Stroke patients take part in “milestone” UK trial of stem cell therapyBMJ 2010; 341 doi: http://dx.doi.org/10.1136/bmj.c6574 (Published 16 November 2010) Cite this as: BMJ 2010;341:c6574
- Jacqui Wise
Doctors in Glasgow have administered stem cell therapy to a patient who became disabled after an ischaemic stroke as part of a groundbreaking trial.
The pilot investigation of stem cells in stroke (PISCES) is thought to be the world’s first fully regulated clinical trial of a neural stem cell therapy for disabled stroke patients. It is the first stem cell based clinical trial to have received regulatory approval in the United Kingdom.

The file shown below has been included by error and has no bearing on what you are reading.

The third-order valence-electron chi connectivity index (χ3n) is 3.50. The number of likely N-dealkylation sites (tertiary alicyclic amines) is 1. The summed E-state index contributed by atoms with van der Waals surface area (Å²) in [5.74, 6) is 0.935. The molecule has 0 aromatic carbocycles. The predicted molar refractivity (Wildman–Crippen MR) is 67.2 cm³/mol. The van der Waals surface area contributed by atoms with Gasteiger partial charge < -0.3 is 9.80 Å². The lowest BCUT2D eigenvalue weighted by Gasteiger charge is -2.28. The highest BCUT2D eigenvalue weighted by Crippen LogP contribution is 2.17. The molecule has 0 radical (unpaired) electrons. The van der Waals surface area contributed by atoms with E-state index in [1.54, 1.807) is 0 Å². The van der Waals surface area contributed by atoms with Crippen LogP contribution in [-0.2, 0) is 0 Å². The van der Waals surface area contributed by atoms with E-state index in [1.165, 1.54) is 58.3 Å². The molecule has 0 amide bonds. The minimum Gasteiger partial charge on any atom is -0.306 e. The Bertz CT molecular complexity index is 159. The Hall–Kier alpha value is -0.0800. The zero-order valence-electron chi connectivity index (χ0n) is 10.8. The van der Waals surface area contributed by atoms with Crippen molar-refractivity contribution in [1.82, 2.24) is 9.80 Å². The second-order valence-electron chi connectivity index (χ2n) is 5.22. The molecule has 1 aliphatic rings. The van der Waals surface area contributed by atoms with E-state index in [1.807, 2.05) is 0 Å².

The trial’s lead investigator, Keith Muir, said, “Stroke is a common and serious condition that leaves a large number of people with significant disability. In this trial we are seeking to establish the safety and feasibility of stem cell implantation, which will require careful follow-up of the patients who take part.”
Professor Muir, who holds the Sinapse chair of clinical imaging at the University of Glasgow’s Institute of Neuroscience and Psychology, added, “We hope that in future it will lead on to larger studies to determine the effects of stem cells on the disabilities that result from stroke.” …
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